Cover image for Infant Weeping in Akkadian, Hebrew, and Greek Literature By David A. Bosworth

Infant Weeping in Akkadian, Hebrew, and Greek Literature

David A. Bosworth

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$29.95 | Paperback Edition
ISBN: 978-1-57506-463-5

160 pages
6" × 9"
2016

Critical Studies in the Hebrew Bible

Infant Weeping in Akkadian, Hebrew, and Greek Literature

David A. Bosworth

“Bosworth’s work contributes much to the field by rethinking the way scholars approach texts, providing a concordance of baby incantations, and pushing for a crosscultural comparative approach. In highlighting crying infants, Bosworth provides them with agency. The work as a whole is a welcome addition to the field of children in the ancient world.”

 

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Those who have spent time within earshot of a crying baby know the stress this sound can induce. Considerable scientific research has been devoted to the causes and consequences of infant crying because it is a public health concern implicated in parental frustration and infant abuse. Infant Weeping seeks to draw on the extensive research on infant crying in order to understand better the motif of infant weeping in ancient literature. The present book contributes to the growing interest in correlating scientific and humanities scholarship.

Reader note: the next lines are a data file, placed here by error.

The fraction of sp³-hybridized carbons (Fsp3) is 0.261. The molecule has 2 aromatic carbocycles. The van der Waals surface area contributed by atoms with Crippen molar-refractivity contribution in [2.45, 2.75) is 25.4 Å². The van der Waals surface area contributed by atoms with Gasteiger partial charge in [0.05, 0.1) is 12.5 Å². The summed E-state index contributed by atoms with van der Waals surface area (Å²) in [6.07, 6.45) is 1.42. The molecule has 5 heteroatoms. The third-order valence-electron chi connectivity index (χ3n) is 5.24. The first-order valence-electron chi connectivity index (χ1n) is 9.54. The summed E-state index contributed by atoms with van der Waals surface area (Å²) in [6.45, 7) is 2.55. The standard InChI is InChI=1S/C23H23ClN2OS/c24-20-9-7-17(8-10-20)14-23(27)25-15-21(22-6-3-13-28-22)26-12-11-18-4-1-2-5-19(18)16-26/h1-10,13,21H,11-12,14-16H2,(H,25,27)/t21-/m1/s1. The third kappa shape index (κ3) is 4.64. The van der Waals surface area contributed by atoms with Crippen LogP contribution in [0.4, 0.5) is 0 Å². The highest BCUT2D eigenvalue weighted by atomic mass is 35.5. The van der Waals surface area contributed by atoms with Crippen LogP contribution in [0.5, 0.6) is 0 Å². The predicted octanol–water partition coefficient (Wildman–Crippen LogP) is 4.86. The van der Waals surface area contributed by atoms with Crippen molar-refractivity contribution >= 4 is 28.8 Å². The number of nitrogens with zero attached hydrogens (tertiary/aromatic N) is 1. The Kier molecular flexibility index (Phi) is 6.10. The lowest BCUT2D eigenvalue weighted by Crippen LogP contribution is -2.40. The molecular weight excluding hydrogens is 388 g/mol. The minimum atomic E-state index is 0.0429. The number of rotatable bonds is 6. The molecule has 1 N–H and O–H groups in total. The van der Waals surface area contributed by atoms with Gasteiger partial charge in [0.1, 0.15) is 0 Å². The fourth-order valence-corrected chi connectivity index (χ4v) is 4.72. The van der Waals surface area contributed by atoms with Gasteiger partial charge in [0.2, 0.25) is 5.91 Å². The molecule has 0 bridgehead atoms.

Scientific research can help bridge the cultural distance that separates modern readers from ancient texts. For example, the Akkadian incantations for soothing infants may appear to be strange magical texts from a foreign world (which they are), but they also reflect common human realities that have been part of the parent-infant relationship in all times and cultures. The incantations reflect and evoke emotions and responses familiar to anyone who has cared for a baby. Fuller understanding of the dynamics of the parent-child relationship can help us see commonalities across differences and make foreign texts more interesting and relevant.

David Bosworth draws on the natural sciences to develop a theory for analyzing infant weeping in literature. He then analyzes ancient Akkadian magical incantations for soothing crying babies as well as portions of the Babylonian Creation and Flood stories; in the Hebrew Bible, he explores two infant abandonment stories (Genesis 21 and Exodus 2) and the many parallels between them that have been overlooked; finally he examines a select corpus of Greek infant abandonment stories, including stories found in Herodotus, Sophocles, and Diodorus, among other authors. He ultimately places these textual corpuses in comparison with one another.

“Bosworth’s work contributes much to the field by rethinking the way scholars approach texts, providing a concordance of baby incantations, and pushing for a crosscultural comparative approach. In highlighting crying infants, Bosworth provides them with agency. The work as a whole is a welcome addition to the field of children in the ancient world.”